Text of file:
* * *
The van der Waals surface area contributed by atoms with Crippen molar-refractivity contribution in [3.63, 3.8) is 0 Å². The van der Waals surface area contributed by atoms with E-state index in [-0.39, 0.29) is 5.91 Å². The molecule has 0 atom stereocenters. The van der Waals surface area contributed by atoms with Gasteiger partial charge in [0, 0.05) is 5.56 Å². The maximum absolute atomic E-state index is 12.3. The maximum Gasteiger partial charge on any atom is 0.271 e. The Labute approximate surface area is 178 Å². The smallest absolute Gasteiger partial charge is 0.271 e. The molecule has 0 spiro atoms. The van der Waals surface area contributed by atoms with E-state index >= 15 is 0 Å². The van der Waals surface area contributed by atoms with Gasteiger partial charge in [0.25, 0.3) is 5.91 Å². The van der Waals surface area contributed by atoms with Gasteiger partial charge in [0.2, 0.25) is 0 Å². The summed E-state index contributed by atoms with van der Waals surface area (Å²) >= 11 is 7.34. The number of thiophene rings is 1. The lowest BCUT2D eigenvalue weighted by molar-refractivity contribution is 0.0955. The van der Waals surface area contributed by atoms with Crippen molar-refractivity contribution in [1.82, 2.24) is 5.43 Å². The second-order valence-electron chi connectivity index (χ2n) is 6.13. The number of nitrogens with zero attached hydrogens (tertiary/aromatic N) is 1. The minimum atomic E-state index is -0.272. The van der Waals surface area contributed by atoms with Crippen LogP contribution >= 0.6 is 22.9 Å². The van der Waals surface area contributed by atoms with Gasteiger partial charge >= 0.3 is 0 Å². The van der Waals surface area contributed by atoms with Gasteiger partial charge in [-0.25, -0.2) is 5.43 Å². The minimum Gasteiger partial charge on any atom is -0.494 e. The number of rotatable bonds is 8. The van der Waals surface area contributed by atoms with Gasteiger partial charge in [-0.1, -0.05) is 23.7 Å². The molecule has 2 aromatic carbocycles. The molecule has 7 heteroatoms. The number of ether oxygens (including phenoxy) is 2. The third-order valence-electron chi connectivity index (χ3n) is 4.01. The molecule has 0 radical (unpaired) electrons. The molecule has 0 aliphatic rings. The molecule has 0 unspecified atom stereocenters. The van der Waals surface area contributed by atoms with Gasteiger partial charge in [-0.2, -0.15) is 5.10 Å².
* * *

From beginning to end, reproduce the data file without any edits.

The van der Waals surface area contributed by atoms with Crippen molar-refractivity contribution in [3.63, 3.8) is 0 Å². The van der Waals surface area contributed by atoms with E-state index in [-0.39, 0.29) is 5.91 Å². The molecule has 0 atom stereocenters. The van der Waals surface area contributed by atoms with Gasteiger partial charge in [0, 0.05) is 5.56 Å². The maximum absolute atomic E-state index is 12.3. The maximum Gasteiger partial charge on any atom is 0.271 e. The Labute approximate surface area is 178 Å². The smallest absolute Gasteiger partial charge is 0.271 e. The molecule has 0 spiro atoms. The van der Waals surface area contributed by atoms with E-state index >= 15 is 0 Å². The van der Waals surface area contributed by atoms with Gasteiger partial charge in [0.25, 0.3) is 5.91 Å². The van der Waals surface area contributed by atoms with Gasteiger partial charge in [0.2, 0.25) is 0 Å². The summed E-state index contributed by atoms with van der Waals surface area (Å²) >= 11 is 7.34. The number of thiophene rings is 1. The lowest BCUT2D eigenvalue weighted by molar-refractivity contribution is 0.0955. The van der Waals surface area contributed by atoms with Crippen molar-refractivity contribution in [1.82, 2.24) is 5.43 Å². The second-order valence-electron chi connectivity index (χ2n) is 6.13. The number of nitrogens with zero attached hydrogens (tertiary/aromatic N) is 1. The minimum atomic E-state index is -0.272. The van der Waals surface area contributed by atoms with Crippen LogP contribution >= 0.6 is 22.9 Å². The van der Waals surface area contributed by atoms with Gasteiger partial charge >= 0.3 is 0 Å². The van der Waals surface area contributed by atoms with Gasteiger partial charge in [-0.25, -0.2) is 5.43 Å². The minimum Gasteiger partial charge on any atom is -0.494 e. The number of rotatable bonds is 8. The van der Waals surface area contributed by atoms with Gasteiger partial charge in [-0.1, -0.05) is 23.7 Å². The molecule has 2 aromatic carbocycles. The molecule has 7 heteroatoms. The number of ether oxygens (including phenoxy) is 2. The third-order valence-electron chi connectivity index (χ3n) is 4.01. The molecule has 0 radical (unpaired) electrons. The molecule has 0 aliphatic rings. The molecule has 0 unspecified atom stereocenters. The van der Waals surface area contributed by atoms with Gasteiger partial charge in [-0.2, -0.15) is 5.10 Å².